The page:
In a report on Sen. Jeff Sessions' request for more information related to Judge Sonia Sotomayor's work with a Puerto Rican civil rights group, the AP again ignored that Sessions urged fast action on Justice Samuel Alito's nomination, reportedly saying, "You don't have to read everything he's written."
In a July 3 article, the Associated Press reported on Sen. Jeff Sessions' (R-AL) demands for board meeting minutes and other documents related to Supreme Court nominee Judge Sonia Sotomayor's activities with a Puerto Rican civil rights group and stated that "[t]he White House is strongly resisting Republicans' suggestions that the hearings should be delayed to give them more time to review the group's documents so they can draw conclusions about Sotomayor." The article further reported that Sessions said additional information, on top of the related documents Sotomayor has already provided to the Senate Judiciary Committee, "could shed light on [her] judicial approach, particularly her view of racial preferences in hiring." However, the AP again ignored Sessions' reported assertion during Justice Samuel Alito's confirmation process that "[m]y personal view is, let's finish it this year; let's not have it hanging out there. ... You don't have to read everything he's written."
After former President Bush announced Alito's nomination on October 31, 2005, The Philadelphia Inquirer reported on November 4, 2005:
In fact, [then-Republican Sen. Arlen] Specter [PA] was under quite a bit of pressure from his Republican colleagues to accede to the White House's wishes and to get Alito on the high court bench -- and [Justice Sandra Day] O'Connor off it -- as soon as possible.
Before the announcement, Sen. Jeff Sessions (R., Ala.) expressed impatience with the process.
"My personal view is, let's finish it this year; let's not have it hanging out there," he said. "You don't have to read everything he's written."
Several media outlets, including the AP, previously reported Sessions' call in early June to delay Sotomayor's confirmation hearing until the fall, without noting his reported comments about Alito's confirmation process.
From the July 3 AP article:
A top Republican pressed for more information Thursday about Supreme Court nominee Sonia Sotomayor's ties to a Puerto Rican civil rights group he said took extreme positions on race, as the White House argued that the material was irrelevant to the judge's nomination.
White House Counsel Greg Craig told Sen. Jeff Sessions, R-Ala., in a letter that board meeting minutes and other papers detailing the Puerto Rican Legal Defense and Education Fund's activities while Sotomayor was an outside adviser shouldn't impact her nomination because she had no role in writing or approving them. But Sessions, the top Republican on the Senate committee that will consider her nomination, said the papers could shed light on Sotomayor's judicial approach, particularly her view of racial preferences in hiring.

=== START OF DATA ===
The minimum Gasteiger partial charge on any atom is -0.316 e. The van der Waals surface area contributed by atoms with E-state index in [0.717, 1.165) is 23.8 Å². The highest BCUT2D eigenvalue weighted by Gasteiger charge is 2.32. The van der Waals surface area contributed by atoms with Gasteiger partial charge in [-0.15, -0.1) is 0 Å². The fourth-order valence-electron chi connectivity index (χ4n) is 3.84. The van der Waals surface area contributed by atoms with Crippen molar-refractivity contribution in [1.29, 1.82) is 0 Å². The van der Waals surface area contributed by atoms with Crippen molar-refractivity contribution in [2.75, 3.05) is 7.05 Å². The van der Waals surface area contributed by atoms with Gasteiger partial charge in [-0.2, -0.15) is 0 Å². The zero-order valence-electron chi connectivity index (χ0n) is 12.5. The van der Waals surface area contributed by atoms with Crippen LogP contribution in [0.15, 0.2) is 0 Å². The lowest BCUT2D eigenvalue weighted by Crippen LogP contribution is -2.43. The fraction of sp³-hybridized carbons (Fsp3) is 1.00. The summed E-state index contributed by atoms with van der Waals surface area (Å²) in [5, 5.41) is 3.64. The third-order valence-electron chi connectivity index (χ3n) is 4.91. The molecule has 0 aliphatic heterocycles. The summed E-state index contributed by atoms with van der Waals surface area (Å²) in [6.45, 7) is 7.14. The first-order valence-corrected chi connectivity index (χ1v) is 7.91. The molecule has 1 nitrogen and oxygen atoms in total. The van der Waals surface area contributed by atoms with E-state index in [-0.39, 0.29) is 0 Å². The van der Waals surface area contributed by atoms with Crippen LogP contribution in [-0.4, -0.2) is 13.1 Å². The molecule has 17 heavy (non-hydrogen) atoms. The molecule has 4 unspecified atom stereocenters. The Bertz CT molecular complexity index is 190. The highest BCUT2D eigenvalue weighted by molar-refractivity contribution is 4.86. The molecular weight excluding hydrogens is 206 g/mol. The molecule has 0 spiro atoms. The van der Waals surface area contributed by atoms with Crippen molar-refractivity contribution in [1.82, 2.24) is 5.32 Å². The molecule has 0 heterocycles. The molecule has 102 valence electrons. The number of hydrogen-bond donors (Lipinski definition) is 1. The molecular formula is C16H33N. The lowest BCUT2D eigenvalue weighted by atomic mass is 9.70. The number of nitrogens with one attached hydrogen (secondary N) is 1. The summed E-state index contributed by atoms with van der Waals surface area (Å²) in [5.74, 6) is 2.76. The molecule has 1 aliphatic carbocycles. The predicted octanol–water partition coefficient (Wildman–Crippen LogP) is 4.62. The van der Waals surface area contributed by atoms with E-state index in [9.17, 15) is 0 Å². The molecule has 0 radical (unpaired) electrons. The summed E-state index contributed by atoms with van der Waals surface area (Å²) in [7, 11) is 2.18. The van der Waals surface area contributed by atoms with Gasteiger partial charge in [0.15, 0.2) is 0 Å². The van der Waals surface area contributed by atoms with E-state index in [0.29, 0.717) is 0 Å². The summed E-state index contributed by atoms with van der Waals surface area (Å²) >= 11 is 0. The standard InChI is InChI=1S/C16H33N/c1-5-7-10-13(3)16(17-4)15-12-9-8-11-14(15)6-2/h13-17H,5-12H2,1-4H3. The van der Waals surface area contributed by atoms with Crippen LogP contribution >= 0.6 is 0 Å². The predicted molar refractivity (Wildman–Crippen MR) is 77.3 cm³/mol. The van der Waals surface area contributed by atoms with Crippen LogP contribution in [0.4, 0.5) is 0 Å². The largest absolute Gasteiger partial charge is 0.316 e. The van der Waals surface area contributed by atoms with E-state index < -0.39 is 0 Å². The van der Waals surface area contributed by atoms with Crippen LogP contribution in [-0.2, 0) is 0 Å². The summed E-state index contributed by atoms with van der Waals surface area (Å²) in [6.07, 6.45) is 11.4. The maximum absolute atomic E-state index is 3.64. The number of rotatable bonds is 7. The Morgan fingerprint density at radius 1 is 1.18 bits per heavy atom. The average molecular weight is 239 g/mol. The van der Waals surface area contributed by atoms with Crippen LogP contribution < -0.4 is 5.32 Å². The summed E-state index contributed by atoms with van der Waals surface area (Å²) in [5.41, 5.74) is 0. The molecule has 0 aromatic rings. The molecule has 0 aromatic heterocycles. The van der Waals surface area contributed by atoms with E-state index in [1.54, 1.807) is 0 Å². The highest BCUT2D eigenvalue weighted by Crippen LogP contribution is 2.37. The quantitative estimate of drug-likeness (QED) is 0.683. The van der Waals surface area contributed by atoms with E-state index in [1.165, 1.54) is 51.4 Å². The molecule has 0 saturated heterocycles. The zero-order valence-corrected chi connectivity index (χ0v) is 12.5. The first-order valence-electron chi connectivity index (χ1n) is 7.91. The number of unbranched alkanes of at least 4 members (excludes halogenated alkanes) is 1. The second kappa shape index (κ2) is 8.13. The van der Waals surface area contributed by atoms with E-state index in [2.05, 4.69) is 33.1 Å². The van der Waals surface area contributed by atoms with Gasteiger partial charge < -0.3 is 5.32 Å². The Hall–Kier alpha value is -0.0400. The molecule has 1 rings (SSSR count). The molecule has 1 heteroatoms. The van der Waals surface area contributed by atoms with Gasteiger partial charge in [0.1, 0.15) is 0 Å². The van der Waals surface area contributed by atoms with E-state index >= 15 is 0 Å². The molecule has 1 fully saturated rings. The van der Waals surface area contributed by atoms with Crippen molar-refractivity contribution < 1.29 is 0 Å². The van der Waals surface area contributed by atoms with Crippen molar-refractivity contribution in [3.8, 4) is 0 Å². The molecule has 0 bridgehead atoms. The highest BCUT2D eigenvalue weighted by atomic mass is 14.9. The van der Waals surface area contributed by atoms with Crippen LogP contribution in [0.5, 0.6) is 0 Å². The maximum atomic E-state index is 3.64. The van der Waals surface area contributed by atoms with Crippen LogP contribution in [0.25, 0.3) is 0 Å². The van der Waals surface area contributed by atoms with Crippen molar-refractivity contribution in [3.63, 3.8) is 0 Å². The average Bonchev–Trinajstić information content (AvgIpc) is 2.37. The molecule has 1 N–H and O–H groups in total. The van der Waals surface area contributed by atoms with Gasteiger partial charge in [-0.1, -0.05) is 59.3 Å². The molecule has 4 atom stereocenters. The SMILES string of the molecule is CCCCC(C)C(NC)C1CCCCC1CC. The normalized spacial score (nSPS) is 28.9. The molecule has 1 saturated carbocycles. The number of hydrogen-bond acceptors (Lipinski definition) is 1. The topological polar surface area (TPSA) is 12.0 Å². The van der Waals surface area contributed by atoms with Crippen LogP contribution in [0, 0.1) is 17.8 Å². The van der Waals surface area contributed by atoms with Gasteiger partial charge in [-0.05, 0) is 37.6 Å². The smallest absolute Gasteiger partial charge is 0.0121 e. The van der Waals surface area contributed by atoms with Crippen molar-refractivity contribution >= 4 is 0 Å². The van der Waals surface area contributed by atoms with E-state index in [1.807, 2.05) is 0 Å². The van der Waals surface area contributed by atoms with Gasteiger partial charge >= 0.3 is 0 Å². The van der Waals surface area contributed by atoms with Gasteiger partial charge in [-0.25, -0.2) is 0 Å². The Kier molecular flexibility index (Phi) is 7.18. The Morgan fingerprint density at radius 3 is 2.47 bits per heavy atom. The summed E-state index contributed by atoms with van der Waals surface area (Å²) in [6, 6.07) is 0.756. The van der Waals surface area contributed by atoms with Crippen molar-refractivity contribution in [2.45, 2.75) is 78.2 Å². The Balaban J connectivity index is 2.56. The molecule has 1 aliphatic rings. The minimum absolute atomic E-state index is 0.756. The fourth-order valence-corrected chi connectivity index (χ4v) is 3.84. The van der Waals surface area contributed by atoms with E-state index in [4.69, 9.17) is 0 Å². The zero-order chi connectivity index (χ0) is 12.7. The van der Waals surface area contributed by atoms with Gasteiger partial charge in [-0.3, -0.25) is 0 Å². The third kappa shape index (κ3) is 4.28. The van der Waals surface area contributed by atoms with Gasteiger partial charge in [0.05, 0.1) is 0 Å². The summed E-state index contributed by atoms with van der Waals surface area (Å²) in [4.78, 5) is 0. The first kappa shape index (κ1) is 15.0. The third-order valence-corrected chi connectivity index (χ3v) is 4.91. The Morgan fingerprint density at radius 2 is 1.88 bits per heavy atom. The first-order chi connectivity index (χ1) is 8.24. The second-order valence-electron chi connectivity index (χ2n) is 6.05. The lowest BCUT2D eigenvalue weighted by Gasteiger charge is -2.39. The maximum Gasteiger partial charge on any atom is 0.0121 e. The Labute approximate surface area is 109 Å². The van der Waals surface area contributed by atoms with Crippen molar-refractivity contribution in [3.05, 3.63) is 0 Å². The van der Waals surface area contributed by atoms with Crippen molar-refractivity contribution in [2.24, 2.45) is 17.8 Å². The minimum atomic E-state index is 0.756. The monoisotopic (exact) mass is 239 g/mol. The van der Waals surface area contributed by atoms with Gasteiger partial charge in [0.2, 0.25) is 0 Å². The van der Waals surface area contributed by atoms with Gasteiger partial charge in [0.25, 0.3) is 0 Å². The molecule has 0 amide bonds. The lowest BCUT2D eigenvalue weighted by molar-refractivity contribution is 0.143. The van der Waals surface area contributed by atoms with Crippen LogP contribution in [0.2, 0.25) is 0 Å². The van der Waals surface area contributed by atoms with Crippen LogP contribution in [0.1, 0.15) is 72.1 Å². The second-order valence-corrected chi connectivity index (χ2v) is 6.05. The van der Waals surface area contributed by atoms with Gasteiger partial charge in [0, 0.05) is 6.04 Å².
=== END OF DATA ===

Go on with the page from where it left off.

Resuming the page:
"During her time there, the organization took extreme positions on legal issues ranging from the death penalty to abortion to racial quotas," Sessions said in a statement. He said it was "absurd" for the White House to call the documents irrelevant.
"Perhaps there is confusion about Judge Sotomayor's role with PRLDEF [Puerto Rican Legal Defense and Education Fund], and that confusion may account for your unusual interest," Craig wrote. "Let me be clear: On Judge Sotomayor's behalf, we submitted all documents the committee requested of her, and we did so in record time."
Craig also defended PRLDEF, calling it "a highly respected civil rights fund."
Sessions noted, however, that Sotomayor held leadership posts on the group's board. And he suggested her participation in PRLDEF, which brought several lawsuits on behalf of minority employees alleging racial discrimination in hiring and promotion, could help show a propensity on the judge's part for using the legal system to advantage minorities in the workplace.
On Monday, the Supreme Court reversed a ruling Sotomayor endorsed as an appeals court judge that rejected the reverse discrimination claims of white firefighters in New Haven, Conn., who were denied promotions because too few minorities scored highly on the qualifying exam.
"During Judge Sotomayor's time at PRLDEF, the organization launched a series of legal actions to throw out the test results for other city employees on the basis of race just like in the New Haven case. What role did Judge Sotomayor play in the decision to bring these cases?" Sessions asked in his statement.
Craig's letter to Sessions constituted the White House's response to a series of questions the Alabaman sent Sotomayor last week about the document search at PRLDEF. He wanted to know whether Sotomayor sent her own representatives to comb through the organization's archives, who they were, whether they copied any information that wasn't given to the Judiciary Committee, and whether they left the boxes "fully intact."
Craig said it was his office that sent private lawyers helping with Sotomayor's nomination to pore through the documents, and they sent all "responsive" documents to the panel.
"No one working for the White House removed any documents from the archives boxes they reviewed," Craig wrote.
The White House is strongly resisting Republicans' suggestions that the hearings should be delayed to give them more time to review the group's documents so they can draw conclusions about Sotomayor.
The best evidence "of how she'd be as a judge are the 17 years of legal opinions that she has written and that she herself has worked on -- not a box or boxes of documents that she didn't write, review or approve," said Robert Gibbs, the White House spokesman. "I think there has been plenty of time to review the record."